FLORIDA — During Florida’s current COVID-19 surge, driven largely by the spread of the omicron variant, most people living in the state are likely to become infected, according to biostatisticians at the University of Florida.
A new report from UF shows that a significant number of Floridians will become infected with the virus during this omicron wave, WFLA reported. UF says the omicron is twice as infectious as the delta variant and also spreads faster.
“So you combine those two things and you get a very fast, large epidemic,” Ira Longini, UF professor and researcher, said. “Probably 70 to 80% of the state will either get infected in this wave or have been infected in a prior wave.”
The current surge in cases is expected to peak by mid-January, according to the UF report.
Researchers also said that despite the increase in omicron cases, they believe this wave will cause one-third the number of deaths as this summer’s delta surge.
It’s also likely Florida will never know the exact number of cases in the state.
“Due to limitations in testing capacity, milder infections in vaccinees and reduced sensitivity of some tests to the omicron variant, we believe that a smaller fraction of omicron infections will be detected as cases compared to previous waves,” the UF report read.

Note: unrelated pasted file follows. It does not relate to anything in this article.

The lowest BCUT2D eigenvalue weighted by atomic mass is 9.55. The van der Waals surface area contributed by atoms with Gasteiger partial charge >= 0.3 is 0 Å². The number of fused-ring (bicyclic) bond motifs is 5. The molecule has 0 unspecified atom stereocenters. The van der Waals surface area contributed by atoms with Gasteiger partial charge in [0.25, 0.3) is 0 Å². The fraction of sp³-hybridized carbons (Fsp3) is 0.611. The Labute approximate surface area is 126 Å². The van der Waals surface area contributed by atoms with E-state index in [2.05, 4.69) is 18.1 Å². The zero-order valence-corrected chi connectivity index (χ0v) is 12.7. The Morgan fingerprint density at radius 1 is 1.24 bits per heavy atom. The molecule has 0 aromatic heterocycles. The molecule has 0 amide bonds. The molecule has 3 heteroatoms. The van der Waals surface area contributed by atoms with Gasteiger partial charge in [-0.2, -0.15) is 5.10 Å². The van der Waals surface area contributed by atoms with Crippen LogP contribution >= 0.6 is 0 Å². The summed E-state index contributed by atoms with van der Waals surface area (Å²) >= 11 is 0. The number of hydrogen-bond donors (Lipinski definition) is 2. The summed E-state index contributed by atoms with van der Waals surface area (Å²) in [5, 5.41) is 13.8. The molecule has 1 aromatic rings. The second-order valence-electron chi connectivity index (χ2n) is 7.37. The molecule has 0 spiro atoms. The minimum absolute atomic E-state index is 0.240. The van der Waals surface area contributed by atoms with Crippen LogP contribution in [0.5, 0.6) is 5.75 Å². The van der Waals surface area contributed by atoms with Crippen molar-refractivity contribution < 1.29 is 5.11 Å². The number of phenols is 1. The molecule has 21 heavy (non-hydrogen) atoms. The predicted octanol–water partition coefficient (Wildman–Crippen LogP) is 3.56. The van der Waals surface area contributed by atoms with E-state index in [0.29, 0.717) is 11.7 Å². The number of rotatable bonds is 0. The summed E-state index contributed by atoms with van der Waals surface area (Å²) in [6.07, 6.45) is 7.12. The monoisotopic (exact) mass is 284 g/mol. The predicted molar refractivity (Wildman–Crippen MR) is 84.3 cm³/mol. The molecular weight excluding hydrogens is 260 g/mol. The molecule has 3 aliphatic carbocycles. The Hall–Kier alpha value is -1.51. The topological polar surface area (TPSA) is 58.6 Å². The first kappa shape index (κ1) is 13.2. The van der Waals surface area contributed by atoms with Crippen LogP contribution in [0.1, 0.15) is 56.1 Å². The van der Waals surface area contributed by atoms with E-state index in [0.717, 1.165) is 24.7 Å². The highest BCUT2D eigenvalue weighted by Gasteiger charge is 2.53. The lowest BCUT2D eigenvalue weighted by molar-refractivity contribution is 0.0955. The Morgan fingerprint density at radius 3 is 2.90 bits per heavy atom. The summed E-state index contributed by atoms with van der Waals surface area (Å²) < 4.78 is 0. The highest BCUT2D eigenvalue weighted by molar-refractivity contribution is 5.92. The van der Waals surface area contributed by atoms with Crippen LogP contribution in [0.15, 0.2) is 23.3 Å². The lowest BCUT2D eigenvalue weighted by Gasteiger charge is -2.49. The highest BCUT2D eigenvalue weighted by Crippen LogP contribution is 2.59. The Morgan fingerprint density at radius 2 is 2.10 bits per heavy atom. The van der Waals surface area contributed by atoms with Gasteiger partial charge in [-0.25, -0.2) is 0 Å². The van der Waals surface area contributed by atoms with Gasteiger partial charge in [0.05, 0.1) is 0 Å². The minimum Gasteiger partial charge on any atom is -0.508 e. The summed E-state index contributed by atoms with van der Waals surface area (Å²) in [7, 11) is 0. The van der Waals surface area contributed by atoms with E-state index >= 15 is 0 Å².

In its latest COVID-19 Weekly Situation Report, the Florida Department of Health said that the state saw nearly 400,000 cases reported between Dec. 31 and Jan. 6.
The state also saw a 31.2 percent new case positivity rate during this period. This means more than one in three COVID-19 tests taken in the state were positive.
Florida also broke its single-day reporting record for new cases for the sixth time in two weeks when 76,887 new cases were reported Friday, according to the U.S. Centers for Disease Control and Prevention. Another 69,914 new cases were reported in Florida Friday.
COVID-19 related hospitalizations have doubled in the state over the last seven days with 8,548 confirmed Friday, the Florida Hospital Association tweeted. One week earlier, on Dec. 31, there were just 4,485 hospitalizations reported.